If you’ve ever found yourself telling a stranger personal details from your life or monologuing to a new colleague about family drama, you were likely oversharing.
It’s so easy to do.
If you find yourself regularly oversharing and want to change your ways, there is hope. Before we get to the tips, let’s define what oversharing is.
What is Oversharing?
Oversharing is when you say more than is appropriate in a given situation or to a specific person. You can overshare in-person or via email, social media, or text message.
Often, what you say becomes oversharing when you don’t have a deep enough connection with someone. Or you are opening up in an uncomfortable or unsafe space.
This means that oversharing typically has less to do with what you say and more about when, why, and to whom you say it.
Why Do People Overshare?
There are lots of reasons people overshare. They may be desiring to build intimacy quickly, avoiding silence, or they may be unaware that they’re oversharing.
There are so many reasons people find themselves oversharing! Let’s take a look at some of the main ones.
Trying to fast-track the relationship
A common reason for oversharing is the desire to build depth and emotional intimacy before the relationship is ready. This can often be connected to stress or a fear of not being liked by the person.
First dates, new coworkers, or mutual friends often elicit this oversharing. Oversharing is a way to try to rush intimacy with someone you feel like you “should” be close with. In these instances, it may also be a way to build depth when you’re experiencing loneliness.
Different relationships will naturally progress at different speeds. However, most relationships take time to deepen. Combat the tendency to overshare. Relationships take time to build depth and intimacy.
Feeling a false sense of closeness
What do nail artists, hair stylists, and Uber drivers have in common? They’re someone you share intimate space with, regardless of how well you know them. This can create a false sense of intimacy.
When someone is in your personal space, whether they’re styling your hair or painting your nails, it can be easy to feel it is acceptable to share a lot with them.
Avoiding awkward silence
Some people hate awkward silence so much that they will do anything to avoid it—even oversharing. Considering that awkward silence triggers the fight-or-flight part of our brain, according to Ty Tashiro in his book, The Science of Why We’re Socially Awkward and Why That’s Awesome, that’s understandable. But it’s far from ideal.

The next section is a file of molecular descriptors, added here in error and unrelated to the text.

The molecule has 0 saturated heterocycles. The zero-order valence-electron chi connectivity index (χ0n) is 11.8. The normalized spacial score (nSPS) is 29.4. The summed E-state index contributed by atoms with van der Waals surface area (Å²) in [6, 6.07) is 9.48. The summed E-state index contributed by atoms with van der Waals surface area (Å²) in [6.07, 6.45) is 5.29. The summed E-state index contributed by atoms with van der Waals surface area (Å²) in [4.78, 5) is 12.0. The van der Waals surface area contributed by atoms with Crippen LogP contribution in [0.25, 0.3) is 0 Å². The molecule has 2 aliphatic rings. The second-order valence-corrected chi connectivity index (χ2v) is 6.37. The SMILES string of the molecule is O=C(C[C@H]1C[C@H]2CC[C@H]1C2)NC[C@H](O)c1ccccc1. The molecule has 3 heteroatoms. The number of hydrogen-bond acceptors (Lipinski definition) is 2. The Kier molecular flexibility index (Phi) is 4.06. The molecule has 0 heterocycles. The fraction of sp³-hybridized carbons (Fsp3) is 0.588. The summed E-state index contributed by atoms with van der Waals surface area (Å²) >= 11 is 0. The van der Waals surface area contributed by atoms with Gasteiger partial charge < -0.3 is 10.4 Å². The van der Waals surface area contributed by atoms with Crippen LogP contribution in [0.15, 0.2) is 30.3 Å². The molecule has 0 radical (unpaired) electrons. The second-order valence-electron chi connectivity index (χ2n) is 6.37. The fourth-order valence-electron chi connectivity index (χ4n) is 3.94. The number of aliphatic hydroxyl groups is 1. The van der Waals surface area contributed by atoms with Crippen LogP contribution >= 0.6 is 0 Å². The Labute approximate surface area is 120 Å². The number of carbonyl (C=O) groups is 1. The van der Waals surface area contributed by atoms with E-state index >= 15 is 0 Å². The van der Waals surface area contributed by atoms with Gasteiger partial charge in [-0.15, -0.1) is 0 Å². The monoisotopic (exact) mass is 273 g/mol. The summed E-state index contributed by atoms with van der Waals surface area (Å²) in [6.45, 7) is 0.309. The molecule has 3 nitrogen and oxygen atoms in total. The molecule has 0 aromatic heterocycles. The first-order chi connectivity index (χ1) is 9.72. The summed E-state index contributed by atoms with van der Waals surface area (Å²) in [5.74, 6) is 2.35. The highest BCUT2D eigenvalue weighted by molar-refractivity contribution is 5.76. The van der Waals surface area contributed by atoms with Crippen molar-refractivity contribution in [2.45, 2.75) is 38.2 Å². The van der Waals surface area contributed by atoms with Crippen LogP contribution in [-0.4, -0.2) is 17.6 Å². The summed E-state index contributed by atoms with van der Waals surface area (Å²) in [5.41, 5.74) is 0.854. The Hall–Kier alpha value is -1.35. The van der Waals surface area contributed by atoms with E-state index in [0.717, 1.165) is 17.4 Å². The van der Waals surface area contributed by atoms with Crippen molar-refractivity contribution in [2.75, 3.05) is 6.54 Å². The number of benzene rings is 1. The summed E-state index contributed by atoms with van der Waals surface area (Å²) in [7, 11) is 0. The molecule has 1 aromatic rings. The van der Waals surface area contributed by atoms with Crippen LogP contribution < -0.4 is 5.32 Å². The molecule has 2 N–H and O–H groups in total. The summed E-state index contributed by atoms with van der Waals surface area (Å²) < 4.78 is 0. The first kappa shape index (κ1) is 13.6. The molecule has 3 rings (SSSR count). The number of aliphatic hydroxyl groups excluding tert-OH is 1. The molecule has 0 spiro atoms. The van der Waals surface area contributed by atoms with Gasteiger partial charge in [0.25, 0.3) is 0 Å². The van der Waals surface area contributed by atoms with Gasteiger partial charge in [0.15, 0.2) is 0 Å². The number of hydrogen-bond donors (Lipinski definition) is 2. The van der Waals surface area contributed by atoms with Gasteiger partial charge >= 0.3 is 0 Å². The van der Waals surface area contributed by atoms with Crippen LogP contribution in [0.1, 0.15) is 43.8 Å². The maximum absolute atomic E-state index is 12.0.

Consider taking a vow of silence to help you overcome awkward silence oversharing—more on that in a moment!
Struggling to read social cues
Those who struggle to read social cues may not notice that the person they’re speaking with just started looking around more, laughing nervously, or crossing their arms—all subtle signs that they may feel uncomfortable.
People who struggle to read social cues may have a more challenging time realizing at the moment that they’re sharing too much personal information.
Having social anxiety
Those who struggle with social anxiety are typically more prone to oversharing. When you feel anxious around other people, it can easily lead to rambling. You might also start oversharing because of low self-confidence or the need to please people.
Once you realize you’re oversharing, you may attempt to overcorrect and end up apologizing profusely and feeling more anxious—a vicious loop.
Being raised by oversharers
If oversharing was the norm in your childhood household, you might not even realize that you’re doing it. It might feel like the most ordinary and natural thing to respond to your coworker’s, “How was your weekend?” with a 20-minute version detailing everything you did.
6 Tips to Stop Oversharing
It can be hard to notice that you’re oversharing at the moment—and if you think back on a conversation and realize you overshared, don’t be too hard on yourself! We’ve all been there.
But since oversharing makes building genuine and deep relationships harder, here are some ways you can work to overcome any natural tendency you may have to overshare.
#1 Ask questions
One of the quickest ways to stop oversharing is by asking questions and giving others room to talk about themselves. If you have difficulty doing that now, try preparing a conversation starter ahead of time.
The next time you meet someone and notice you’re about to start monologuing, ask them a question.
This will help you get to know them better and build relational rapport by showing the person you’re speaking with that you care about what they’re saying.
Pro Tip: Be cautious not to pressure someone else to share more than they’re ready to by asking them overly personal questions. Instead, you can start by asking opener questions.
An opener question shows genuine interest in something you already know about the person you’re speaking with.